DATE: July 23, 2004
CONTACT: Mike Brown (775) 753-0386
ELKO FIELD OFFICE: 2004-51
MASSIVE FUEL BREAK PROTECTS SPRING CREEK
Spring Creek, Nevada, residents will have an extra measure of fire protection for the ir
homes and property as a result of a 15-mile long fuel break/green strip now being created by
the Bureau of Land Management (BLM) Elko Field Office.
The first phase of the project is called the Spring Creek North Wildland Urban
Interface Fuel Break/Green Strip. The purpose is to reduce the amount of fuels near homes
and subdivisions and to create fire breaks or “green strips” that stop or slow wildfires. The
fuel break is created by mowing the vegetation in a 500-foot-wide swath that extends for
Mowing began July 19, 2004 and will continue for about three weeks. The fuel break
starts at the Hog Tommy/Lower Lamoille Road intersection and goes west following Lower
Lamoille Road for five miles to the intersection with the Lamoille Highway (SR 227). It then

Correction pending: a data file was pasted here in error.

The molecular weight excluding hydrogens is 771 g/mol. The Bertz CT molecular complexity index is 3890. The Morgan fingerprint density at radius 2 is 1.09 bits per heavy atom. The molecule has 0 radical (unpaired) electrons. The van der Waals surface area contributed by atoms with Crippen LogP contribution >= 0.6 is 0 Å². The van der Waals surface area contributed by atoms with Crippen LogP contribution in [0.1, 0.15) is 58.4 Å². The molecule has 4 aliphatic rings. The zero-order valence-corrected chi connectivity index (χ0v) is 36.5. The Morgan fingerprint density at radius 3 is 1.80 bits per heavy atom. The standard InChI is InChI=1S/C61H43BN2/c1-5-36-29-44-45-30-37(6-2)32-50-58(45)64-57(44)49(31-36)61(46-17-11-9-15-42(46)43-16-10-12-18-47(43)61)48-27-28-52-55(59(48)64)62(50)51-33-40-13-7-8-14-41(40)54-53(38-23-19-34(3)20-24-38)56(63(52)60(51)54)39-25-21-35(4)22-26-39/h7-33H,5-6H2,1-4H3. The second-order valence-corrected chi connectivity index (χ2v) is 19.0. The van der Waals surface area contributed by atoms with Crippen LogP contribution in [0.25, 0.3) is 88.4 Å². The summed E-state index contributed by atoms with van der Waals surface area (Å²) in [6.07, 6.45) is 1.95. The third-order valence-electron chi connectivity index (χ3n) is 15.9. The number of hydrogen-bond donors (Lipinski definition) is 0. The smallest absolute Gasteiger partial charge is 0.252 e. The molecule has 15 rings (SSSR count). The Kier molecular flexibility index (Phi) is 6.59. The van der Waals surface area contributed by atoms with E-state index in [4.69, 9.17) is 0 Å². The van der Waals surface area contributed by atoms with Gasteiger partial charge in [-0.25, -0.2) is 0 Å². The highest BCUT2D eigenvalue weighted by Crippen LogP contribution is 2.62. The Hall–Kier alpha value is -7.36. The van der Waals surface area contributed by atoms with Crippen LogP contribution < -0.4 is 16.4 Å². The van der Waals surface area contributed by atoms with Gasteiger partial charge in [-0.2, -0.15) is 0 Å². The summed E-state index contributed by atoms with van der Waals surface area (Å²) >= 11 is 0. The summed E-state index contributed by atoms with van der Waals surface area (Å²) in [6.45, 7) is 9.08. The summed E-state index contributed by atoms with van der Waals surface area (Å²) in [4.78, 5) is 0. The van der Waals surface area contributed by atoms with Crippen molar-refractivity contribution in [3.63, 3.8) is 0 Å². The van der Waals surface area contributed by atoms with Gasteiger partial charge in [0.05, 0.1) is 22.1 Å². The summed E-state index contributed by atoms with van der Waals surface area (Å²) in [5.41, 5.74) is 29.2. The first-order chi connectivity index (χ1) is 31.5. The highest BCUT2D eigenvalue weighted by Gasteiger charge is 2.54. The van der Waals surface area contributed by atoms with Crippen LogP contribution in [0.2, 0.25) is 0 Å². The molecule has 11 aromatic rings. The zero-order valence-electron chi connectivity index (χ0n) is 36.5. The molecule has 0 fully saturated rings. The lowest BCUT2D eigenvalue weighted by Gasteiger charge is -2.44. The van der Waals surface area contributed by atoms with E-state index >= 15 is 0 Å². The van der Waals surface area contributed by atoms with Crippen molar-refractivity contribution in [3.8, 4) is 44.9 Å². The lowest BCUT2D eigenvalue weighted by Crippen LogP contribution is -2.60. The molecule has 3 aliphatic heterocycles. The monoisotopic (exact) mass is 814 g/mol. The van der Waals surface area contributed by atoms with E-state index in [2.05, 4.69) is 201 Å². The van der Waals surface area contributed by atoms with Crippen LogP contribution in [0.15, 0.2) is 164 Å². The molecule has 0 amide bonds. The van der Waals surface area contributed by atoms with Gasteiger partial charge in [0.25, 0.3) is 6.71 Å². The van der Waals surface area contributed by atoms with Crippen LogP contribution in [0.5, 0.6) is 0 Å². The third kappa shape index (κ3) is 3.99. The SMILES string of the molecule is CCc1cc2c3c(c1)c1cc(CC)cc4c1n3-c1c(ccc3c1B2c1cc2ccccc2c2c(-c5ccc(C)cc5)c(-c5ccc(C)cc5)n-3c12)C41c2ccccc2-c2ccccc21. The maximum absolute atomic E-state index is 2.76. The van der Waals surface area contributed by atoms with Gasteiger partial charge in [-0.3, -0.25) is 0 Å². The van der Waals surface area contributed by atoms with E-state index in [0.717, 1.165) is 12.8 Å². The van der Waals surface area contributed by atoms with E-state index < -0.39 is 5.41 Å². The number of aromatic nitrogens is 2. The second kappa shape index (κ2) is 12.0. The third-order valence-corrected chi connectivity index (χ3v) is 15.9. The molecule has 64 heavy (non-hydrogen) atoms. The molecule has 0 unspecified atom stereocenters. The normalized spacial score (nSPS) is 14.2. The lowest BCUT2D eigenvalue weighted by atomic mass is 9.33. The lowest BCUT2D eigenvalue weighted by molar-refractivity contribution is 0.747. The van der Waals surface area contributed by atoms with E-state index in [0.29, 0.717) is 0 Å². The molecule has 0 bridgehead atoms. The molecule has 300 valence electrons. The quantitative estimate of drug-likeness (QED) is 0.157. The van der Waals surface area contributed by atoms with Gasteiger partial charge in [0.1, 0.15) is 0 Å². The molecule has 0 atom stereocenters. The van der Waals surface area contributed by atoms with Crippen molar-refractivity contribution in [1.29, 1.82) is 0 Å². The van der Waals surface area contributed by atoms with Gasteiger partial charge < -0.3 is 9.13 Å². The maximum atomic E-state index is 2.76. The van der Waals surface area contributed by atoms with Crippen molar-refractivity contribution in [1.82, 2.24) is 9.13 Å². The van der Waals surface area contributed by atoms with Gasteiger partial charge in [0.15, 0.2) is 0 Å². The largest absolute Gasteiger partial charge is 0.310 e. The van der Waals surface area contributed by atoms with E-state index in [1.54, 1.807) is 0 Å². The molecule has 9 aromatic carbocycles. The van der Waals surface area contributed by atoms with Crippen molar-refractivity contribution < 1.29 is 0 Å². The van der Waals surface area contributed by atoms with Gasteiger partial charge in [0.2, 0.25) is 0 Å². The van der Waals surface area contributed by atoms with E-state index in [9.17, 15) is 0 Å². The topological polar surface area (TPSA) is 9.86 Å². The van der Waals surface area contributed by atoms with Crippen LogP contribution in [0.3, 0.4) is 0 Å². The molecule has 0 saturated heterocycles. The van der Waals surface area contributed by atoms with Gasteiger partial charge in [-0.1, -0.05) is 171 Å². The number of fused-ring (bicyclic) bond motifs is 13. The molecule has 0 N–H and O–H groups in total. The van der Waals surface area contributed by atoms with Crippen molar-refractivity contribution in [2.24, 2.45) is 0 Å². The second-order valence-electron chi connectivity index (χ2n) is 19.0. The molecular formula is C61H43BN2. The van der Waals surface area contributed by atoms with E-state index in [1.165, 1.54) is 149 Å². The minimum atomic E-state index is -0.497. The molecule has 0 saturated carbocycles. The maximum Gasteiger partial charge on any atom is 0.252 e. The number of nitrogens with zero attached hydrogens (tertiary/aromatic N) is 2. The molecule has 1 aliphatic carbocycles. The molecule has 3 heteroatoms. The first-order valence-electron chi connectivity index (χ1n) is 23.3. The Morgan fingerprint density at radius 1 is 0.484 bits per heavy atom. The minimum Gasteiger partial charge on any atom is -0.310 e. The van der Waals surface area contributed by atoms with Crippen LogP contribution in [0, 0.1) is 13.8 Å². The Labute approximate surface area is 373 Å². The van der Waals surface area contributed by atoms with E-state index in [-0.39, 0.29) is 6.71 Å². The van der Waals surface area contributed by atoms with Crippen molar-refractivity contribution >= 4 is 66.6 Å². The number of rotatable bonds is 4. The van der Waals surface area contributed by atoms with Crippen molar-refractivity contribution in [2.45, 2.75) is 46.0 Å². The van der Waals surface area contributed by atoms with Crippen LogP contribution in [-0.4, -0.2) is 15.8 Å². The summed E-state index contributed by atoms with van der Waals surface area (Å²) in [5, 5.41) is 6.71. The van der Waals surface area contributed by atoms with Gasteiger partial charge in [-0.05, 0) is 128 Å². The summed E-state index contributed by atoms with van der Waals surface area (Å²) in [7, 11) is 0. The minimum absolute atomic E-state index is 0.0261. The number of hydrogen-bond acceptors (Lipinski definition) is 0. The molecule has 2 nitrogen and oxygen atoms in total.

turns north and goes about three miles running immediately behind Spring Creek High
School, Sage Elementary, and Spring Creek Middle School and continues northeasterly of the
mobile home section.
The fuel break stays on public land and does not impact private land. Neither seeding
nor fencing is proposed. The project was coordinated with the Spring Creek Association,
Elko County, Nevada Division of Forestry, and livestock permittees.
Phase Two of the project will be a similar fuel bre ak/green strip that is planned to
protect the Spring Creek housing section. It will start at Chimney Creek Road and extend
about seven miles to Ten-Mile Creek – a path that is south of the Spring Creek housing
section. Phase Two is planned for Fiscal Ye ar 2005 and will begin sometime after October 1,
Leticia Lister, BLM fire prevention coordinator and project manager for the fuel
breaks, said, “The Nevada Division of Forestry has been working with the Spring Creek
Association on fuels reduction projects within the community on private lands. BLM is now
doing our part to provide community protection by completing these fuel breaks on public
lands adjacent to the communities.”
“We can’t underestimate the value of these fuel breaks/green strips,” continued Lister.
“There is some temporary disturbance of noise and dust while we do the mowing. However,
the end product is priceless if it helps save a single home out of the literally hundreds of
homes it protects.”
Similar projects were done in 2003 for areas southwest and north of Elko.